Antawn Jamison is a nice young man, and finished with 26 points and 13 rebounds.

Detroit 88, Los Angeles Clippers 87

The Pistons are now 10-3 when Antonio McDyess suits up and plays for Detroit, 10-9 when he isn't around, but that's a misleading pair of stats. In a way. McDyess has had a great year thus far, playing really well in limited minutes, but it's his presence that has made Detroit a better team.

And not in some, hackneyed columnist, "his locker room gravitas alone lifts these men to greater heights"-bit. Forget that. It's as if the Pistons just decided to take a little vacation in the guy's absence. I think they just figured that things wouldn't count until Dyess got back. The effort just wasn't there. Recently, it's been there. You work hard, you have a chance to win.

Like on Sunday, for once. The Clippers were without Baron Davis and Zach Randolph, but the reserves played well, and Eric Gordon (31 points) went off despite the Pistons' best effort.

Meanwhile, though Rodney Stuckey and Allen Iverson were quite good in person, they were lousy (Stuckey missed 14 of 24 shots, AI 11 of 18) on paper. Stuckey especially, the kid would blow by everyone, put up a nice floater or lay-in, and watch as it spun in and out. Repeatedly. The guy was 14 combined inches away from 40 points.

But Detroit stuck with it, the effort was there, and the win resulted. The team ran when it could, it took good shots, and the Pistons only turned the ball over eight times. Normally you'd pass off a close win over a crummy team missing its two best players, one in which the crummy team had a shot in the final seconds to win it, but I'm quite encouraged by Detroit's continued insistence upon earning its paycheck.

Memphis 102, Dallas 82

The Mavs got no production from anyone outside of Dirk Nowitzki (28 points) and Jason Terry (18 points), and even they didn't offer much (combined: four rebounds, four assists) outside of scoring. Josh Howard may have scored 12 points, but he needed 12 shots, only pulled in two rebounds, and was destroyed by Rudy Gay on the other end without Gay having many plays called for him.

Gay is quietly turning into one of the league's best at finishing a broken play, and O.J. Mayo is right there with him. Probably ahead of him. Another knockout shooting game (7-14 overall, 5-8 from deep, all toughies) from a rookie who has shot better than anyone else I've seen in 2008-09. Mayo finished with 21 points, just about every Grizzly got a chance to make solid offensive moves down the stretch, and the Grizz are going to have a shot at 35 wins if they keep playing like this.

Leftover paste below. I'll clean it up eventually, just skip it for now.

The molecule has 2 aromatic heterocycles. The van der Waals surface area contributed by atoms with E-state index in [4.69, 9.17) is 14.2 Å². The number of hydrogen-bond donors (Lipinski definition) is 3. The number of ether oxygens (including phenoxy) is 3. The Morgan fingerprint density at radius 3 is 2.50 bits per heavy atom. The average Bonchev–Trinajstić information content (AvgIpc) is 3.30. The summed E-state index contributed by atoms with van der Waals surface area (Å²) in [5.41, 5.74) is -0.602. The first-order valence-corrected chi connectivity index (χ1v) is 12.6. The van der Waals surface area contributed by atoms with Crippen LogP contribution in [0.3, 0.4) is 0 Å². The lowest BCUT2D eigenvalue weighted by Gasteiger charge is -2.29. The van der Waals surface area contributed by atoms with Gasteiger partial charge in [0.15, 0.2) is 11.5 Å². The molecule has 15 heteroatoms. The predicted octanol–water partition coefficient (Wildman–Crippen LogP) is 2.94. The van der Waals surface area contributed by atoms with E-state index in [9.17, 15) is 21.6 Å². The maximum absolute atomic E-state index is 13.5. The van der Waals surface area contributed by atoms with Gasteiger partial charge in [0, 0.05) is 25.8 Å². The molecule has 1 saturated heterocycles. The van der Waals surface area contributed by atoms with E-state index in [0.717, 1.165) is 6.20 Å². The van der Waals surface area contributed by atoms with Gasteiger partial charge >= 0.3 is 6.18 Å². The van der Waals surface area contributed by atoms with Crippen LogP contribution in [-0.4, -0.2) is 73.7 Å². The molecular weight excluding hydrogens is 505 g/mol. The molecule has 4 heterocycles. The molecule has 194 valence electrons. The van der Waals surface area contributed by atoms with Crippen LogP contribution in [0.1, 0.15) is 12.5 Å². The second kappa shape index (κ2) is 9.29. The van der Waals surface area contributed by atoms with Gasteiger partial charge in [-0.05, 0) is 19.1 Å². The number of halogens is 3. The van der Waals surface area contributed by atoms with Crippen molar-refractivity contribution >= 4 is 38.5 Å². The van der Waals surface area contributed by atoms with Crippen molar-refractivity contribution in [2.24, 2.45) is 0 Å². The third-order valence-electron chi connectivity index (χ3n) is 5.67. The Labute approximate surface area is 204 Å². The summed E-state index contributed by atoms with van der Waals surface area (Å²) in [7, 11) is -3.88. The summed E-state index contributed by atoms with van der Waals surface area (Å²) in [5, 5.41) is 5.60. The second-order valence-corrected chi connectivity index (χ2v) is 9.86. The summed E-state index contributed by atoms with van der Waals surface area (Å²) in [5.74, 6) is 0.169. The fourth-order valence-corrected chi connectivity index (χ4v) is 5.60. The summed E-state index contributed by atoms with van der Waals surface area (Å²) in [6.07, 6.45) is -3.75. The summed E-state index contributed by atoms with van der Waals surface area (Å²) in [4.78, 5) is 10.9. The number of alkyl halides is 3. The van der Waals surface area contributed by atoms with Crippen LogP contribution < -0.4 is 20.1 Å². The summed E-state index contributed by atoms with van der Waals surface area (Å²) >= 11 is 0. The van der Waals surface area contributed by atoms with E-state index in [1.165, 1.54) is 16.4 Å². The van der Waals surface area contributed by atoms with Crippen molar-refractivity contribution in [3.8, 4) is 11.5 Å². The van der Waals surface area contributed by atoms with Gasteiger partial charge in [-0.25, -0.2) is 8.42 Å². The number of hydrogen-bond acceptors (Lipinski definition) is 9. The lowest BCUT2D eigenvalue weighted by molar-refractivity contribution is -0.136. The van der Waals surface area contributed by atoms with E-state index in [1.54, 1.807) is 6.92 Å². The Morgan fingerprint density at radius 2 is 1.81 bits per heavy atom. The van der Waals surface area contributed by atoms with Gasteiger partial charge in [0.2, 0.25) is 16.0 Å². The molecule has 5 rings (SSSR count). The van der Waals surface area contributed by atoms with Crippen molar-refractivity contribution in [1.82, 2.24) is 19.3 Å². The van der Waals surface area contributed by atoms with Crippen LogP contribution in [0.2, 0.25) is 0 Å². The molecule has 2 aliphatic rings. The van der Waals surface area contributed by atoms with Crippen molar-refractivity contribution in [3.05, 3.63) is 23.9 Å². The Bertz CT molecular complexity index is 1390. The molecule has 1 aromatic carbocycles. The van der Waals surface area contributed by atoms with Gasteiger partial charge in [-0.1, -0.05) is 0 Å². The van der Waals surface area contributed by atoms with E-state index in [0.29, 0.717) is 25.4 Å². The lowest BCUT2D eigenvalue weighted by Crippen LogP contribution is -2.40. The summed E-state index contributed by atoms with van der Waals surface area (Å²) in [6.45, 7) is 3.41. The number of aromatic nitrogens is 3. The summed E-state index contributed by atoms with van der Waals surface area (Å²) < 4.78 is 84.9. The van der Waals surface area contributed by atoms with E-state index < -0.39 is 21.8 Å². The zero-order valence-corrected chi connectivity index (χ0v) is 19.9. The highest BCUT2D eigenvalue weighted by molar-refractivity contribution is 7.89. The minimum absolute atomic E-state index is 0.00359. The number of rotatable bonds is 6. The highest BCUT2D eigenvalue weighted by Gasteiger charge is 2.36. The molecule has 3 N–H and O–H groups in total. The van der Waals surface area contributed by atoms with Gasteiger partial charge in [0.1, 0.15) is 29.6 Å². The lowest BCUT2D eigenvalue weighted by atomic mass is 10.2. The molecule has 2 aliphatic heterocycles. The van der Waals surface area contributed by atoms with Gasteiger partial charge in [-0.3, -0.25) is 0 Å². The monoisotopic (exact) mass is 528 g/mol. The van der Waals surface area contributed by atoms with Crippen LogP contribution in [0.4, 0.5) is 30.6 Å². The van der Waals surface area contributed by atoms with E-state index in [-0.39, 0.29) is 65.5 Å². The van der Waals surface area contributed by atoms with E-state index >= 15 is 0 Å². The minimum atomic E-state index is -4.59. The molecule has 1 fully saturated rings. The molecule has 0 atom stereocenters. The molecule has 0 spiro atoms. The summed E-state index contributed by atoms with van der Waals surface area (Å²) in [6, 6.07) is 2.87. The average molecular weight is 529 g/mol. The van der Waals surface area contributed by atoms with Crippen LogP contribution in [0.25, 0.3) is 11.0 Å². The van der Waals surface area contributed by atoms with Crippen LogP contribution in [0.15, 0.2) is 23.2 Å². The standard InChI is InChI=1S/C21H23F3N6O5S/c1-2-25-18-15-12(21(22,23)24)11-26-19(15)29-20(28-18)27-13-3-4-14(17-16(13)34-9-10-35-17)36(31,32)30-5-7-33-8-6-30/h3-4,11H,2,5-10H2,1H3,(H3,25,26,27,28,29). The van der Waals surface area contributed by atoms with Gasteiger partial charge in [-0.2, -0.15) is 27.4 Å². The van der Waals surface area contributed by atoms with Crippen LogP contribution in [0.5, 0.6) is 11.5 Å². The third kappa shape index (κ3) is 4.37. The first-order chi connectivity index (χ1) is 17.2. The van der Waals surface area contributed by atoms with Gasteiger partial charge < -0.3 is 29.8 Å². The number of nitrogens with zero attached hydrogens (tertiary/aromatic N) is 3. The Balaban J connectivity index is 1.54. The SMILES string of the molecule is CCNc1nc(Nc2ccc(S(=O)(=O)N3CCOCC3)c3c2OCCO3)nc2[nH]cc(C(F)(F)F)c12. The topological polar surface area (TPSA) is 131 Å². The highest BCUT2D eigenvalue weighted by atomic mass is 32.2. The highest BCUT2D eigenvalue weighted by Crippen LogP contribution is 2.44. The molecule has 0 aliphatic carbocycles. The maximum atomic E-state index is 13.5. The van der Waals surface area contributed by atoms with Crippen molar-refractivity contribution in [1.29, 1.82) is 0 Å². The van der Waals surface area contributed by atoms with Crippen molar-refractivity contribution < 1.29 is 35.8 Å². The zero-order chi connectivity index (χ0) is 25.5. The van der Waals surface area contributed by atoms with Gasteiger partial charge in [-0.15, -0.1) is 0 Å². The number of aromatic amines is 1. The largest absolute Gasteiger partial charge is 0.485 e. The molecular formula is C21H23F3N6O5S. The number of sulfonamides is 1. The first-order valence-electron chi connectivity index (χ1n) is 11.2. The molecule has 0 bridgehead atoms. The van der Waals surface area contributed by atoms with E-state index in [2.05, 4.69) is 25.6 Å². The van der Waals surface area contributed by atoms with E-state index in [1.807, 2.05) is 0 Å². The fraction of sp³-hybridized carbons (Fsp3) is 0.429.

Los Angeles Lakers 100, Portland 86

As much as I was left breathless by Mike D'Antoni's SSOL Suns, and entertained by some of Don Nelson's wilier outfits, Los Angeles might be the most entertaining offensive team I've seen since the 90's Bulls, and the 80's Lakers/Celtics outfits.

The half-court sets that this Laker team executes, it's so good to watch, such a sight to behold with all that spacing and finishing ... I love this team. Yes, it's fun to watch the greyhounds from Phoenix or Golden State pull up on break and nail the three-pointer, but it's a three-pointer. Yawn. Give me four passes and a lay-in or free throw line jumper any damn day.

And I really shouldn't even be talking about this, because it was the Laker defense that really won this one. Los Angeles allowed just 86 points to a team that is just a couple tenths of a point away from behind the league's most efficient offense, after forcing Portland to just 76 points on opening night. Portland missing nine of 22 free throws didn't help, but they also shot just 39 percent, and 32 percent from long range.

26 points in 32 minutes from Kobe Bryant in the win. He is awfully good.